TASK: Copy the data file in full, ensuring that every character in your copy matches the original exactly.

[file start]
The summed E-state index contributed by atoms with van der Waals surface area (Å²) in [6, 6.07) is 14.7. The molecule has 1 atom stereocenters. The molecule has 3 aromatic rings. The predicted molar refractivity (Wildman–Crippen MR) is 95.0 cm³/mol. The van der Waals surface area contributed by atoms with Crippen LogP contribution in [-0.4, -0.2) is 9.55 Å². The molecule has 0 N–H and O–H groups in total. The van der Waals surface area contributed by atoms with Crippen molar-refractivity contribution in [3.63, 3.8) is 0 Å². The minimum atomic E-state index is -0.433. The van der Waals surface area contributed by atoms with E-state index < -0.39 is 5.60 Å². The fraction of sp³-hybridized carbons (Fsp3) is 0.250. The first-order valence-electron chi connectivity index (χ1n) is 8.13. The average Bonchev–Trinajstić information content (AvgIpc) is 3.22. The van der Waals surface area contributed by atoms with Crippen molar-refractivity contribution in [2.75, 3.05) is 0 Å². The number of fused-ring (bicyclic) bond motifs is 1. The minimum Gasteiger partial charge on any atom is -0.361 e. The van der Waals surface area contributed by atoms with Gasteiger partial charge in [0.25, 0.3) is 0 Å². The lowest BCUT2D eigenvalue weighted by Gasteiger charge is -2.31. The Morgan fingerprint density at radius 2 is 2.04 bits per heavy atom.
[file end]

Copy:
The summed E-state index contributed by atoms with van der Waals surface area (Å²) in [6, 6.07) is 14.7. The molecule has 1 atom stereocenters. The molecule has 3 aromatic rings. The predicted molar refractivity (Wildman–Crippen MR) is 95.0 cm³/mol. The van der Waals surface area contributed by atoms with Crippen LogP contribution in [-0.4, -0.2) is 9.55 Å². The molecule has 0 N–H and O–H groups in total. The van der Waals surface area contributed by atoms with Crippen molar-refractivity contribution in [3.63, 3.8) is 0 Å². The minimum atomic E-state index is -0.433. The van der Waals surface area contributed by atoms with E-state index < -0.39 is 5.60 Å². The fraction of sp³-hybridized carbons (Fsp3) is 0.250. The first-order valence-electron chi connectivity index (χ1n) is 8.13. The average Bonchev–Trinajstić information content (AvgIpc) is 3.22. The van der Waals surface area contributed by atoms with Crippen molar-refractivity contribution in [2.75, 3.05) is 0 Å². The number of fused-ring (bicyclic) bond motifs is 1. The minimum Gasteiger partial charge on any atom is -0.361 e. The van der Waals surface area contributed by atoms with Gasteiger partial charge in [0.25, 0.3) is 0 Å². The lowest BCUT2D eigenvalue weighted by Gasteiger charge is -2.31. The Morgan fingerprint density at radius 2 is 2.04 bits per heavy atom.